Saudi Arabia plans to open tourism offices in 15 countries to woo travellers from new source markets and is planning to attract more cruise liners to its shores, its tourism chief said.
The kingdom has already opened offices in the UK, Germany and Russia to promote the destination, Fahd Hamidaddin, chief executive of the Saudi Tourism Authority, told The National during the Arabian Travel Market on Tuesday. The other markets with planned offices are China, UK, Russia, North America, India, GCC, France, South Korea, Italy, the Nordics, eastern Europe, Japan, Benelux [Belgium, Netherlands, Luxembourg], Malaysia and Germany/Switzerland/Austria.
"We have identified 15 targeted feeder markets and we plan to open offices this year to serve them. Three offices are already opened in the UK, Germany and Russia," he said.
The move comes as Saudi Arabia expects to re-open its borders to foreign tourists "very soon", Mr Hamidaddin said.
"Definitely, we will aim to make super easy for all vaccinated [travellers]. The discussion now is how can we make it easy through digital integration," he said, pointing to multiple global initiatives on digital health certificates such as the Iata Travel Pass. "Very soon, we're trying to hit summer with international travellers."
Saudi Arabia opened up its tourism industry in 2019, making it easier for foreigners to apply for tourist visas to the kingdom. Developing the nascent tourism industry is part of its Vision 2030 plan to grow the non-oil sector, attract foreign investment and create jobs.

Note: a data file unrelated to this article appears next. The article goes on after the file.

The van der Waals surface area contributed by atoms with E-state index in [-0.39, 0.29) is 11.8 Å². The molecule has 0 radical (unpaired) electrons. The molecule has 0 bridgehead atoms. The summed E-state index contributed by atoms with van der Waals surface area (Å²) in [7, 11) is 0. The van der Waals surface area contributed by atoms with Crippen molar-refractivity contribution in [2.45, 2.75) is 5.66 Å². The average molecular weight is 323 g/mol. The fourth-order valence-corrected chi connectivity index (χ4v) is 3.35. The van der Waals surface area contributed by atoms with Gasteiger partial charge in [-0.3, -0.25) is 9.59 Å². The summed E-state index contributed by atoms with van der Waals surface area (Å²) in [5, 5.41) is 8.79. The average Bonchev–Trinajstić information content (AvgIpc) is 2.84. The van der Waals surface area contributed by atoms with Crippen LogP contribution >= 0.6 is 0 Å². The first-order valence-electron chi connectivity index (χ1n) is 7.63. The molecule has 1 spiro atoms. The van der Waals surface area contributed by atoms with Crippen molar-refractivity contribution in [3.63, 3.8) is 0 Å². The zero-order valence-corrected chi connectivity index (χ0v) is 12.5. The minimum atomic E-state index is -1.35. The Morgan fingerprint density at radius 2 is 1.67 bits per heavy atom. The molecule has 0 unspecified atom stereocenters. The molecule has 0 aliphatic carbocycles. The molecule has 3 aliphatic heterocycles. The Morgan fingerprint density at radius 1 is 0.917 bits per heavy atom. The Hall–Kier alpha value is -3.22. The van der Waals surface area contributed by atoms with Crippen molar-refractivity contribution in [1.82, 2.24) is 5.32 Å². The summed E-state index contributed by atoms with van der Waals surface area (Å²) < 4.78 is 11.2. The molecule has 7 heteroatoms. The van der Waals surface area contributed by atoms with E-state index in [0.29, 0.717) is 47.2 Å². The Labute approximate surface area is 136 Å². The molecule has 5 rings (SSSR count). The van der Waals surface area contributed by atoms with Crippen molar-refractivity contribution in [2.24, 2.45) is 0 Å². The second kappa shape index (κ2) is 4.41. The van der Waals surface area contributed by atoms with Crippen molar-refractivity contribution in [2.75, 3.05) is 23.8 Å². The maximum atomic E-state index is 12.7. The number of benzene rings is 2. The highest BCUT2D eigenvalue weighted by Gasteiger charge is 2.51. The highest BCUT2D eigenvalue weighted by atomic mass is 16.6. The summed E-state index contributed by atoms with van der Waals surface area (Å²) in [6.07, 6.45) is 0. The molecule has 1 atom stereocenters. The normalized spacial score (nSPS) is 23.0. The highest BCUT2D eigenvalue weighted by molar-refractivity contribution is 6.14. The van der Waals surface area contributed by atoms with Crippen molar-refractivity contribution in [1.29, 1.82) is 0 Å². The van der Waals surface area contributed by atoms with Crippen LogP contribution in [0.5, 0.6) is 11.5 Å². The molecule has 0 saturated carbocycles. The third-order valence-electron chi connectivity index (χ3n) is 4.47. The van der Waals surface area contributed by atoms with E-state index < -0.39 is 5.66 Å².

Saudi Arabia is also aiming to expand its cruise ship travel segment.
"During the summer we're activating cruise ships. We tried it last year, it was a dashing success and we're coming back with double the capacity this summer," the government official said. "It's going be the beginning of a growing segment."
This year, it is looking at regional cruises going from the kingdom to Egypt and Jordan, Mr Hamidaddin said.
Cruise Saudi, a business that is wholly owned by the kingdom's Public Investment Fund that seeks to develop Saudi Arabia's cruise industry, and MSC Cruises, the world's largest privately-owned cruise line, said in April they will launch Red Sea cruises starting from November.
Overall, Saudi Arabia is "on track" to attract new investments of $58 billion into tourism projects by 2023 from local, Gulf and international investors, Mr Hamidaddin said. These include investments into hotels, accommodation and cruise lines.
If Saudi Arabia hits its target to reach an immunisation rate of 70 per cent of its population, its plan will be to return to normal tourism activity in the fourth quarter of 2021, which would include theatres, concerts, sports and entertainment, he said.
The country is "well-poised" to attract "cautious travellers" seeking sparse crowds and open spaces with its beaches and mountains, while offering "revenge travellers" the opportunity to explore an undiscovered destination, the official said.
Revenge travel is a new term that describes an urgent, pent-up demand to travel after spending so long at home.